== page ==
Researchers at Nanyang Technological University in Singapore have developed a super-thin, flexible battery designed for smart contact lenses. This innovative battery, as thin as the human cornea, can be charged using a saline solution, making it suitable for use in the eye, which is naturally bathed in salty tears. When the smart lens is not in use, it can be stored in a saline solution to recharge the battery further. Unlike conventional batteries, this device avoids materials that could harm the eye, such as metal electrodes. Instead, it relies on a glucose oxidase coating to generate electricity when it reacts with ions in tears, like sodium and potassium.

Smart contact lenses that can monitor health and treat diseases are on the horizon, but they require a reliable and safe power source. The challenge lies in creating thin lenses that won’t damage the eye’s surface if exposed. Traditional bulky batteries are not suitable. To tackle this, the researchers have developed a thin battery without metal electrodes that can harness power from the eye itself, specifically from the salty tears.

Yun Jeonghun, one of the lead developers, highlighted the limitations of other battery charging methods, such as metal electrodes or induction charging, and explained how their tear-based battery eliminates these concerns, allowing for further innovation in smart contact lens development.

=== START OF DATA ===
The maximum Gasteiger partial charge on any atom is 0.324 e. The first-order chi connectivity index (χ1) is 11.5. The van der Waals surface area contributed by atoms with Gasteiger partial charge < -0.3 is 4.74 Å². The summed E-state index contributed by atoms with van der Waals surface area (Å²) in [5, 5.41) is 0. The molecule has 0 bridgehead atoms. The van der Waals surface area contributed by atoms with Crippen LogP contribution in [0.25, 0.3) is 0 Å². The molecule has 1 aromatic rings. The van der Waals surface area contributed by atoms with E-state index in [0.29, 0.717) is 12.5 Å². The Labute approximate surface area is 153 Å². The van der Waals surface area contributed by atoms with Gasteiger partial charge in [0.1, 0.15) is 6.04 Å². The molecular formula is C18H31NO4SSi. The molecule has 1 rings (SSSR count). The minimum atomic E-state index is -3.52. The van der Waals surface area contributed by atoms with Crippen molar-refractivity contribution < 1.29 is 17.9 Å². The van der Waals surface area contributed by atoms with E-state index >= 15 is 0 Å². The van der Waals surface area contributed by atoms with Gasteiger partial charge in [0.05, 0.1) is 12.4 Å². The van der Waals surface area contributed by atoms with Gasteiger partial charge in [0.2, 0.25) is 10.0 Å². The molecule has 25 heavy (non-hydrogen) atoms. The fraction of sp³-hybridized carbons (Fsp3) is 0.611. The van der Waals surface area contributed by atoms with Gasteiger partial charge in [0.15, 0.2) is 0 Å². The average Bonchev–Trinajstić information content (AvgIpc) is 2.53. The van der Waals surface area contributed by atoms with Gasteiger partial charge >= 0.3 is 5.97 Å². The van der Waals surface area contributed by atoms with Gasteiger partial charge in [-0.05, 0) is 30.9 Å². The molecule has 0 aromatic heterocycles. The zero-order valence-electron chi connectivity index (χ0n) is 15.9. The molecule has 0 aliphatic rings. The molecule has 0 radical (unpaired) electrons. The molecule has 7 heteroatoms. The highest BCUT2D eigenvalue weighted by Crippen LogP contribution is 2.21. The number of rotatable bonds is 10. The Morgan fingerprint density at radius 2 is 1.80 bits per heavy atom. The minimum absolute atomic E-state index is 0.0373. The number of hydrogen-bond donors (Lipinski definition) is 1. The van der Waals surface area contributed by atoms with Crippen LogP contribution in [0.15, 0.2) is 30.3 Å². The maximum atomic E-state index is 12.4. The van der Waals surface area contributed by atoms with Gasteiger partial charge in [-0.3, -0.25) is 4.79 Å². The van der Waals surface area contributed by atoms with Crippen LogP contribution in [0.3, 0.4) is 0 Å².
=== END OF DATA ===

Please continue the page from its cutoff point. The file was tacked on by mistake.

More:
The researchers have tested the battery using a simulated human eye and achieved promising results, with the device producing current and power, as well as demonstrating the potential for multiple charge/discharge cycles. Lee Seok Woo, another researcher, explained that their approach relies on a combination of enzymatic and self-reduction reactions to charge both electrodes and uses only glucose and water to generate electricity, ensuring safety for humans and less environmental harm during disposal compared to conventional batteries.

Article written by CoNN Hastings| Image by Pixabay